Wednesday 16 October 2019

Patients lose out on pancreas transplants because of shortage in specialist cover

Fewer operations: Mark Murphy, head of the Irish Kidney Association. Photo: Tom Burke
Fewer operations: Mark Murphy, head of the Irish Kidney Association. Photo: Tom Burke
Eilish O'Regan

Eilish O'Regan

Up to 12 patients desperate for a pancreas transplant have suffered the crushing disappointment of losing out on the vital operation because of a lack of medical cover.

The patients were devastated after learning a potential transplant could not go ahead at St Vincent's Hospital in Dublin when a donor organ was offered.

The unit operates from Monday to Friday and is without cover for essential medical back-up, including anaesthetic care, over the weekend.

Mark Murphy, chief executive of the Irish Kidney Association, confirmed yesterday that about 12 potential transplants had not been able to go ahead so far this year.

He said just three transplants had gone ahead in 2019, although the waiting list for a new pancreas has between 20 to 25 patients needing the operation.

Donated

It means that a pancreas, which was donated by the loved ones of a person who had died, couldn't be used.

A pancreas transplant needs to be carried out as soon as possible after a donor organ becomes available.

Mr Murphy said that although a pancreas transplant was not life-saving, it allowed a patient who had diabetes to be insulin-free and enjoy a better quality of life. "It is normally performed with a kidney transplant," he said.

Patients who are on a waiting list for pancreas and kidney transplant have to wait for the suitable organs to come through.

They cannot avail of a kidney from a live donor, which limits their chances of getting the transplant, he said.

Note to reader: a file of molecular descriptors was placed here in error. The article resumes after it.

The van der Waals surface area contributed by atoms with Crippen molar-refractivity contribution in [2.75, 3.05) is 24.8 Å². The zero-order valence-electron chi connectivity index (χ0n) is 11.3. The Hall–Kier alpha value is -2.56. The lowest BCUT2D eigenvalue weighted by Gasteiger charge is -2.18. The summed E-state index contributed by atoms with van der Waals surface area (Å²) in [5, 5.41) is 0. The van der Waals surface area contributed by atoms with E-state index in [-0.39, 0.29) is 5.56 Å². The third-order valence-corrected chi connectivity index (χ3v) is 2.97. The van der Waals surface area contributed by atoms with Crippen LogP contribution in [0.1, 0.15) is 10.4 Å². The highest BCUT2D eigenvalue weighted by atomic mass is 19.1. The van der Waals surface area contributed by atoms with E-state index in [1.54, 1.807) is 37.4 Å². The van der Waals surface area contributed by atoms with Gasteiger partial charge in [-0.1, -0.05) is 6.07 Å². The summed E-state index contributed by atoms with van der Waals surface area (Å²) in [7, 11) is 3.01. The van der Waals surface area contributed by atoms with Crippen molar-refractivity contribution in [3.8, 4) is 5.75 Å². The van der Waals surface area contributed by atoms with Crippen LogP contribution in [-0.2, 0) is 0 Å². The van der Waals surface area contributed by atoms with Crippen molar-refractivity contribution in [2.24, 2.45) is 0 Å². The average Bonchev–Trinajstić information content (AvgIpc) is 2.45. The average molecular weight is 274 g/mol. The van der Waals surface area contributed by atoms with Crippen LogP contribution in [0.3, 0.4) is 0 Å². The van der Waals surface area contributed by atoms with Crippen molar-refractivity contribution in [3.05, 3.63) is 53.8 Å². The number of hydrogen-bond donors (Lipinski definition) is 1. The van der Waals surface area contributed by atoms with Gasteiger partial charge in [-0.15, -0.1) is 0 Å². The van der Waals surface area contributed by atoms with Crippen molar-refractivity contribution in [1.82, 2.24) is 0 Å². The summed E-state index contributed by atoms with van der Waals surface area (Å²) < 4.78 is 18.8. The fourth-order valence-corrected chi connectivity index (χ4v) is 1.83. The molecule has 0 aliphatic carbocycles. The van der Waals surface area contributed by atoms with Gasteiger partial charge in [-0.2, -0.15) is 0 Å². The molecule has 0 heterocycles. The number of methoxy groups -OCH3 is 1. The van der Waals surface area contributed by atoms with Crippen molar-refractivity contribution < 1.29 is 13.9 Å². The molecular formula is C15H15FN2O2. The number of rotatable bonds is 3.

The service level agreement with St Vincent's Hospital was to deliver a round-the-clock service in the pancreas transplant unit.

A spokeswoman for St Vincent's Hospital said yesterday: "Pancreas transplant surgery is complex and is currently undertaken Monday to Friday in our hospital.

"We are currently reviewing the resource requirements of the programme to ensure we continue to meet patient need."

She said the pancreas transplant programme had been established in St Vincent's in 2016.

"We provide a consultant-led pancreas transplant programme and our multidisciplinary team consists of transplant surgeons, nephrologists, endocrinologists, anaesthetists, transplant coordinators and other allied health professionals," the spokeswoman said.

"The programme starts with referral of the potential recipient and follows through assessment and decision making to listing and waiting for a suitable organ, transplantation and post-operative follow up.

"No pancreas is retrieved from a donor without a number of criteria being met, for example suitability for transplant, availability of suitable recipient, availability of hospital resources and so on.

"Only when these criteria are met is the organ retrieved from the donor."

The kidney is transplanted at Beaumont Hospital and the pancreas in St Vincent's.

The slow rate of transplants is another blow following the failure to carry out any of these operations for more than two years following the retirement of surgeon David Hickey in late 2014.

When he was health minister, Taoiseach Leo Varadkar said "given the limited number of surgeons who specialise in transplantation, the filling of such vacancies poses a challenge".

Irish Independent

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